This study addresses a few issues regarding the experimental design and analysis (EDA) methods, and its applications in multiple deterministic modelling to quantify hydrocarbon in-place (HCIIP) probability distribution curves. They include (1) the suitability of using Latin Hypercube design (more than 3 levels in the input variables) compared with the 3-level fractional factorial designs (FFD) (e.g. 2k-p FFD with centre & axial runs); (2) multidimensional kriging versus response surface method as the analysis technique to fit surrogate equation models; (3) the selection of test runs to evaluate the fitted surrogate equation models; (4) sensitivity of the assigned input probability values on the output response distribution curve; (5) the confidence interval of the cumulative probability distribution curve at median (P50) or other percentiles (e.g. P10 & P90); and (6) how to select representative 3D geological models at P10, P50 and P90.

In this study, an Excel spreadsheet, which mimics the 3D geological modelling workflow to estimate the oil in-place volume, is used to compare the above mentioned designs and analysis techniques. Some guidelines to select representative test runs/models to evaluate the fitted surrogate equation models are discussed. In multiple deterministic modelling, all the input uncertainties will normally be quantified with an uncertainty range from low, base to high values, and with their assigned probability values. Then, a decision tree can be built to visualise the full range of all the possible 3D geological models, and their respective probability of occurrence can be calculated from the probability of the input uncertainties. Combining the probability and the predicted responses from the evaluated surrogate equation model, the output response (e.g. oil in-place) probability distribution curve can then be built. Sensitivity of the input probability values on the output response distribution curve is briefly discussed. There will be some errors associated with the predictions from the surrogate equation models, and therefore confidence interval must be generated to account for them. With the P10, P50 and P90 output response values, the confidence intervals and the probability of occurrence, some representative 3D geological models at P10, P50 and P90 can be selected.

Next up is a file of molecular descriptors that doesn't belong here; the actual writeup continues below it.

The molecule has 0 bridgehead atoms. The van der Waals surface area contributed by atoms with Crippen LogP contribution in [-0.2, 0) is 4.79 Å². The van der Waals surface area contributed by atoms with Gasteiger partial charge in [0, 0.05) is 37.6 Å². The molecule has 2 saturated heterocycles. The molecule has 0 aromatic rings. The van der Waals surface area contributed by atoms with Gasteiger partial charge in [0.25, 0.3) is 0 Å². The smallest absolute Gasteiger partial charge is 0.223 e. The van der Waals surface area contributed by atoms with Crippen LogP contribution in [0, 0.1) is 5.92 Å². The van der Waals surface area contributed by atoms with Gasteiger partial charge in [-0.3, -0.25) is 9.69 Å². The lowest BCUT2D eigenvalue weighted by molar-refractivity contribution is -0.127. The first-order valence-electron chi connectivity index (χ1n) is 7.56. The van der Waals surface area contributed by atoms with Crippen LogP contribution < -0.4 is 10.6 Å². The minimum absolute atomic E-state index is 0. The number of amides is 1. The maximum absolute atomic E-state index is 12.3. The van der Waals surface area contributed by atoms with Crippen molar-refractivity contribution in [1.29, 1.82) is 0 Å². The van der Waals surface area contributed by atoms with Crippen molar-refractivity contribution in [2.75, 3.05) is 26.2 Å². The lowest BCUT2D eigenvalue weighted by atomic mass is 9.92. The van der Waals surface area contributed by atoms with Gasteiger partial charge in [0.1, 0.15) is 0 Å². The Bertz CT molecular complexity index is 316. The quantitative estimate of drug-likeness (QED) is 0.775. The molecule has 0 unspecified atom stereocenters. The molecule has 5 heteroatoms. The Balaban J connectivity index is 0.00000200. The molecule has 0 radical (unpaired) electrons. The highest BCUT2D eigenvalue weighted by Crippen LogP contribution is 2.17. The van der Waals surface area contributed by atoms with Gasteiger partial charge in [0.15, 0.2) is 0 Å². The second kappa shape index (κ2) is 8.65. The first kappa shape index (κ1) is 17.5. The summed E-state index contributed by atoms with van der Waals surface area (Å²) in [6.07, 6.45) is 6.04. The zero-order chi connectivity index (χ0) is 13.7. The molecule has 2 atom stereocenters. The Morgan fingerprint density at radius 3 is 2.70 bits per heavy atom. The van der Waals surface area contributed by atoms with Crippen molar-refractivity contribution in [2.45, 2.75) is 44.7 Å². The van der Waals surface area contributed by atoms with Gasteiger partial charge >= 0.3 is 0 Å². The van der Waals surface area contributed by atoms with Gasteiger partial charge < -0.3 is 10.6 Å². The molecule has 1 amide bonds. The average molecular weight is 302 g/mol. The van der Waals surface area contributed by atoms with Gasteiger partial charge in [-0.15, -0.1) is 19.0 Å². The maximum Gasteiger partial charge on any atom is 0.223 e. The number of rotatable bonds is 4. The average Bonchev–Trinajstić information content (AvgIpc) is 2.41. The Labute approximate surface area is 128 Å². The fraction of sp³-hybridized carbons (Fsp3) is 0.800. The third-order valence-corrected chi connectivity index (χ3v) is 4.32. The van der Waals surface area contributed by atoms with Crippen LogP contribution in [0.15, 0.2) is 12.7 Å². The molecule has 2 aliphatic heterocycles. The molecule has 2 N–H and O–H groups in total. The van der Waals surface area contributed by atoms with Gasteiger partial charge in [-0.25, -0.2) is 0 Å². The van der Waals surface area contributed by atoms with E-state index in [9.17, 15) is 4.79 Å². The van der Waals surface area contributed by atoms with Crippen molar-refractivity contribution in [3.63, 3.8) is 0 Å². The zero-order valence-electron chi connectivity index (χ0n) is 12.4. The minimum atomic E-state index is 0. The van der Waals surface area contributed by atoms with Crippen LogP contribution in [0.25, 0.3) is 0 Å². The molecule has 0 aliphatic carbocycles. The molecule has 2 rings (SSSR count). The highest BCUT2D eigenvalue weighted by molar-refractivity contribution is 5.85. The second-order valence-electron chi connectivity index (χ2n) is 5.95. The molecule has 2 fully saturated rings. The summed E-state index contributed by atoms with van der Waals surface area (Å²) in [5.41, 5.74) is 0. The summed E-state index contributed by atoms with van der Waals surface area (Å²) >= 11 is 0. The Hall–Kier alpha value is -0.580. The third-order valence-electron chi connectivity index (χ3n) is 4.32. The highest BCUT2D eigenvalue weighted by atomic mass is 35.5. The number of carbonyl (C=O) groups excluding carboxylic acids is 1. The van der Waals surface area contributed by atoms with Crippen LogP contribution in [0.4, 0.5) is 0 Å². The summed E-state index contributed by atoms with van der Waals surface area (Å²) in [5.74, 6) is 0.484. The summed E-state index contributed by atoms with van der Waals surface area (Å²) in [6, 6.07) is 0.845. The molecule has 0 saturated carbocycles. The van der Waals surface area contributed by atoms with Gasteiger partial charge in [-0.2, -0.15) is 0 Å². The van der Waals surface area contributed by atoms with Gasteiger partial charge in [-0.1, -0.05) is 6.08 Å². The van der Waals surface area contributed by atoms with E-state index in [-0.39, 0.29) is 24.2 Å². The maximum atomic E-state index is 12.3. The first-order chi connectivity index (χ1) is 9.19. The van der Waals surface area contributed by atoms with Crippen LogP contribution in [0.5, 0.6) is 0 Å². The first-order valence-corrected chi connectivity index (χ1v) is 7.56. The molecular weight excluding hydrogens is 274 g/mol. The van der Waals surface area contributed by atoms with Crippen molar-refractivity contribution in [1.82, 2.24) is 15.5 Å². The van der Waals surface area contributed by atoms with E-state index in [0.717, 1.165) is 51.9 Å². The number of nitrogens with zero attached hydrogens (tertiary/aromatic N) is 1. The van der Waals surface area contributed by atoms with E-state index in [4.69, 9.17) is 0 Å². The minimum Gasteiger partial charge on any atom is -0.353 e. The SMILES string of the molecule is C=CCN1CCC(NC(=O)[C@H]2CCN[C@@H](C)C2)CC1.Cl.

A 3D multiple deterministic modelling case study is then used to demonstrate the methodology in estimating the oil in-place distribution curve of a synthetic reservoir that is adopted from an actual fluvial reservoir.

In conclusions, the EDA methods can be used to minimise the number of 3D geological models that must be generated to build good HCIIP probability distribution curves. By using bootstrapping and normal confidence interval, fitting errors can be quantified and representative 3D geological models for P10, P50 and P90 values can be selected accordingly.

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